TRENTON, N.J. -- The Department of Homeland Security’s Federal Emergency Management Agency (FEMA) and the New Jersey Office of Emergency Management (NJOEM) report it is an unpleasant fact that disasters sometimes bring out scam artists, price gougers, and dishonest operators who try to capitalize on the misfortunes of others.
According to the New Jersey Attorney General’s office, there are steps that individuals can take to protect themselves against unscrupulous business practices. As residents rebuild in the aftermath of severe storms and flooding, Attorney General Zulima Farber advises residents to be aware that fraudulent home repair contractors exist and to consider the following before hiring a contractor:
- Since December 31, 2005, all contractors in New Jersey must be registered with the New Jersey Division of Consumer Affairs. Call 800-242-5846 to find out if the contractor you are considering is registered or has been the subject of complaints or legal action.
- If the contractor is offering to do electrical work, call the New Jersey Board of Examiners of Electrical Contractors at 973-504-6410, to confirm that person is properly licensed.
- If the contractor is offering to provide plumbing services, call the New Jersey Board of Examiners of Master Plumbers at 973-504-6420, to confirm that person is properly licensed.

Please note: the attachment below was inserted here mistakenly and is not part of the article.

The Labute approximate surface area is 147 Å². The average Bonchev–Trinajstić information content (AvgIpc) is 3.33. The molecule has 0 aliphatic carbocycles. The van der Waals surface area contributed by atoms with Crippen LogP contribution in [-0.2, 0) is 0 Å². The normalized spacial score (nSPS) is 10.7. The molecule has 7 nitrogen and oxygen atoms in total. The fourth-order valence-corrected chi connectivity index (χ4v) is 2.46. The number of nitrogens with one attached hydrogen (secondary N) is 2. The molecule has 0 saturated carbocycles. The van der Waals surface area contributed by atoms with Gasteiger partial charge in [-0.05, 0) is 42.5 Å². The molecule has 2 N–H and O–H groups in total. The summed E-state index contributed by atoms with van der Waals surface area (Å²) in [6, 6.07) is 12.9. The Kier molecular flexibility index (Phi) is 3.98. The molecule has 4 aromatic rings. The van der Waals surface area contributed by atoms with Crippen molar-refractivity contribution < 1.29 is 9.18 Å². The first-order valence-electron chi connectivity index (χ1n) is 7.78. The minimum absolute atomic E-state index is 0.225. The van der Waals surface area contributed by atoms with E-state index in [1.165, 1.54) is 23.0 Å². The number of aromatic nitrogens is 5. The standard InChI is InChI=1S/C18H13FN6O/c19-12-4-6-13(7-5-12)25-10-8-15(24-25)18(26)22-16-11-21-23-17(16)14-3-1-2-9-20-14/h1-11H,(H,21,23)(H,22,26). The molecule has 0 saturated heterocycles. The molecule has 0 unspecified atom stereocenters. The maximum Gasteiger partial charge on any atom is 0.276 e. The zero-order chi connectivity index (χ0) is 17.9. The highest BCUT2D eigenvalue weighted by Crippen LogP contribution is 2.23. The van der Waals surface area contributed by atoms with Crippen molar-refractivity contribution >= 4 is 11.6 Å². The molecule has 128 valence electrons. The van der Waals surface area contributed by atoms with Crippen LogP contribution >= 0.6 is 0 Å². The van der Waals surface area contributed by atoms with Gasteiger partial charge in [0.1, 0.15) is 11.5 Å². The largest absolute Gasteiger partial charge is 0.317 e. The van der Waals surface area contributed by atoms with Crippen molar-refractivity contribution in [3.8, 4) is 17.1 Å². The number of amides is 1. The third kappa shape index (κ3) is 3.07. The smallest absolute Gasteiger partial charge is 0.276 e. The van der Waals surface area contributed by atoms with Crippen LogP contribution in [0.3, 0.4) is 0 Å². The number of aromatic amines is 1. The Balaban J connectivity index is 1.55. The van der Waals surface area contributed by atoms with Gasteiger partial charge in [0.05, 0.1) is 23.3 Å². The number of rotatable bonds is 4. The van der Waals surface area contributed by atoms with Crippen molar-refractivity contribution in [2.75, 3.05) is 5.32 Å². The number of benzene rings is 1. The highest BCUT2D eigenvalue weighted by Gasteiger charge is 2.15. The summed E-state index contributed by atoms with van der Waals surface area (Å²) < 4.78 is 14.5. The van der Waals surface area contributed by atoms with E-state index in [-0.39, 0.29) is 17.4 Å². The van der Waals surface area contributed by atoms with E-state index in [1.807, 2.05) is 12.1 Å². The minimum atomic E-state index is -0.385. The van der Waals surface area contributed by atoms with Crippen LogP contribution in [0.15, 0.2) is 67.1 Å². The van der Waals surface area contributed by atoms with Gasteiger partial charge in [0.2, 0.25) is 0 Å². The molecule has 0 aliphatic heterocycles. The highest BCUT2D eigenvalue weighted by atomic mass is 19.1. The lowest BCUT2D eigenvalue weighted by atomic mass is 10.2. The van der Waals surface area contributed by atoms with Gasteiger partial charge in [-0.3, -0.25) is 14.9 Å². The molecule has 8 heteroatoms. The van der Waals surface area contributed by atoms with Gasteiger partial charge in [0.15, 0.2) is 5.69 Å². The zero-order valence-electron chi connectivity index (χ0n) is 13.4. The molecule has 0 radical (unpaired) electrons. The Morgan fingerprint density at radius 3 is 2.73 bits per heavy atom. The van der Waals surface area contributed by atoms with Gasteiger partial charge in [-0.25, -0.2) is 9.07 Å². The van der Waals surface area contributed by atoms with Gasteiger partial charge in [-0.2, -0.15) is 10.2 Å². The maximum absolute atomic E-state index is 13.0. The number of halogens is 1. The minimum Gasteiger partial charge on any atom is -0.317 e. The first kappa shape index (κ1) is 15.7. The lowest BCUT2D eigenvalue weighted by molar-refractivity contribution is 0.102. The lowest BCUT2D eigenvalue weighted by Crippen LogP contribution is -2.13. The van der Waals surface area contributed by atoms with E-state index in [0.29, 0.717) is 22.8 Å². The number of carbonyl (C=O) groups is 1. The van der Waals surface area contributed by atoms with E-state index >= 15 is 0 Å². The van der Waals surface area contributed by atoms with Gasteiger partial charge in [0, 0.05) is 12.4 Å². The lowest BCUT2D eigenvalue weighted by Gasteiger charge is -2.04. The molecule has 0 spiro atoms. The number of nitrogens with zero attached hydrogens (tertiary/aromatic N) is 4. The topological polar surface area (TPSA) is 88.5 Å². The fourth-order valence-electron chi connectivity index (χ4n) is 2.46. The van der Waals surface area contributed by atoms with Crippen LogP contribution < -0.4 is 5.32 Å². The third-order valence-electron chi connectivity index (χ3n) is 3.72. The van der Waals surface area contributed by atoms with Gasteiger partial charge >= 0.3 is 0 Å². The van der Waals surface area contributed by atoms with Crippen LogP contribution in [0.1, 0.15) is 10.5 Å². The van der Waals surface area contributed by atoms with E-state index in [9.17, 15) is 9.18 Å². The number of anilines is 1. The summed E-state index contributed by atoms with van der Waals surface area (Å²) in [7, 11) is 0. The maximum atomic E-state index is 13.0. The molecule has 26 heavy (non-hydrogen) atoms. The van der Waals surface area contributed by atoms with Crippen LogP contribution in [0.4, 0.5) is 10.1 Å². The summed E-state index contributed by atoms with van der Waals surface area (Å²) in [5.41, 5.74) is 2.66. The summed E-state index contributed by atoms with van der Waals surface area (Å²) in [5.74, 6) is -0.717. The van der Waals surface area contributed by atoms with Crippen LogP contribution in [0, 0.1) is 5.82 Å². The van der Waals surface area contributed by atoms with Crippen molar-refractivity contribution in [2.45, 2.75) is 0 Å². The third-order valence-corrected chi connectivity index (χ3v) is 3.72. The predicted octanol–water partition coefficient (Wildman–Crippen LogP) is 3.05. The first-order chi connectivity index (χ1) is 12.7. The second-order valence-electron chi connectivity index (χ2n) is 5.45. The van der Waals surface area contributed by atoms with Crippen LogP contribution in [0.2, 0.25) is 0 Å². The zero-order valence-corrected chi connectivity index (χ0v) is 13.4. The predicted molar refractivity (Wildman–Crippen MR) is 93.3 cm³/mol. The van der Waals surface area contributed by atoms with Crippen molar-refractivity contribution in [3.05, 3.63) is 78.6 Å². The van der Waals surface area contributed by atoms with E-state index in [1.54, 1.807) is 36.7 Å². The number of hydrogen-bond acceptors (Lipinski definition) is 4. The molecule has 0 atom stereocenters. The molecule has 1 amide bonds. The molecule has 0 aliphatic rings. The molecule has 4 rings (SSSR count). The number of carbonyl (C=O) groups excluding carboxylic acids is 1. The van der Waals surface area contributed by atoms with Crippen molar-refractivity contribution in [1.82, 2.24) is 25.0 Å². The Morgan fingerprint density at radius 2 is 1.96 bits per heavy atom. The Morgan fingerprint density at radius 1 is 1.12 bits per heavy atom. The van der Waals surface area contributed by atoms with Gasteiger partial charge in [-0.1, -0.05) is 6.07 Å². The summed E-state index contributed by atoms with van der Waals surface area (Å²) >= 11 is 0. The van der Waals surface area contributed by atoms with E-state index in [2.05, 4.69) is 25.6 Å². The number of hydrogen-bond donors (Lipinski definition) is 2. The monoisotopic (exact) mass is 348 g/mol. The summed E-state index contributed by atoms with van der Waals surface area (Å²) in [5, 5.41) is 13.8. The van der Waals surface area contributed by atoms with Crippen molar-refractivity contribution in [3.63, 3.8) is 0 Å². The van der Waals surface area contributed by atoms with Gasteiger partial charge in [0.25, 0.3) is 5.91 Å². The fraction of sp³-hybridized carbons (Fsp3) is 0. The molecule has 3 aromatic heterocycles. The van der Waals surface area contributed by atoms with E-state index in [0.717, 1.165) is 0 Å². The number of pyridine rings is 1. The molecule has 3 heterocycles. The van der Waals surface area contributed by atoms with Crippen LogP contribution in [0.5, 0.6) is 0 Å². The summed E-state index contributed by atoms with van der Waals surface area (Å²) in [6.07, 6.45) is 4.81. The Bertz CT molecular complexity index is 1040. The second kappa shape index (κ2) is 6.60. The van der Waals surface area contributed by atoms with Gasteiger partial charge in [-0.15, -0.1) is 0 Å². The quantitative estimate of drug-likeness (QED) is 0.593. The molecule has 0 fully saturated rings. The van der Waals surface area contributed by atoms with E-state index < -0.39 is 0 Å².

- The contract should specify materials to be used, provide start and finish dates, and a payment schedule.
- Get more than one estimate and always get the repair agreement, all warrantees, and guarantees in writing.
- Never make a large payment for the work at the beginning of the job.
- Final payment should only be made when all the work has been satisfactorily completed.
- Insist on proper identification if someone tells you that they work with a government agency or utility. No FEMA inspector will ever charge a fee to inspect a disaster applicant’s home or business.
If you suspect that someone is trying to take advantage of you or the federal government, contact your local law enforcement agency or the New Jersey Attorney General’s Consumer Affairs division at 1-800-242-5846.
On a federal level, a number of methods are used to detect fraud after a disaster including an automated system that crosschecks information with other agencies. Applicants are asked about insurance coverage to weed out duplication of benefits and field inspections are conducted to verify losses and damages for every person who applies.
“There is a system in place to identify the small number of people who try to cash in on others’ misfortune,” said FEMA’s Federal Coordinating Officer, Peter Martinasco. “Those individuals who abuse the system or take advantage after a disaster are eventually located and identified to the proper legal authorities.”
Conducting audits and investigating possible fraudulent activities is a standard procedure in all federal disaster operations. Potential cases of fraud or misuse are referred to the Department of Homeland Security’s Office of Inspector General (OIG).
FEMA manages federal response and recovery efforts following any national incident. FEMA also initiates mitigation activities, works with state and local emergency managers, and manages the National Flood Insurance Program. FEMA became part of the U.S. Department of Homeland Security on March 1, 2003.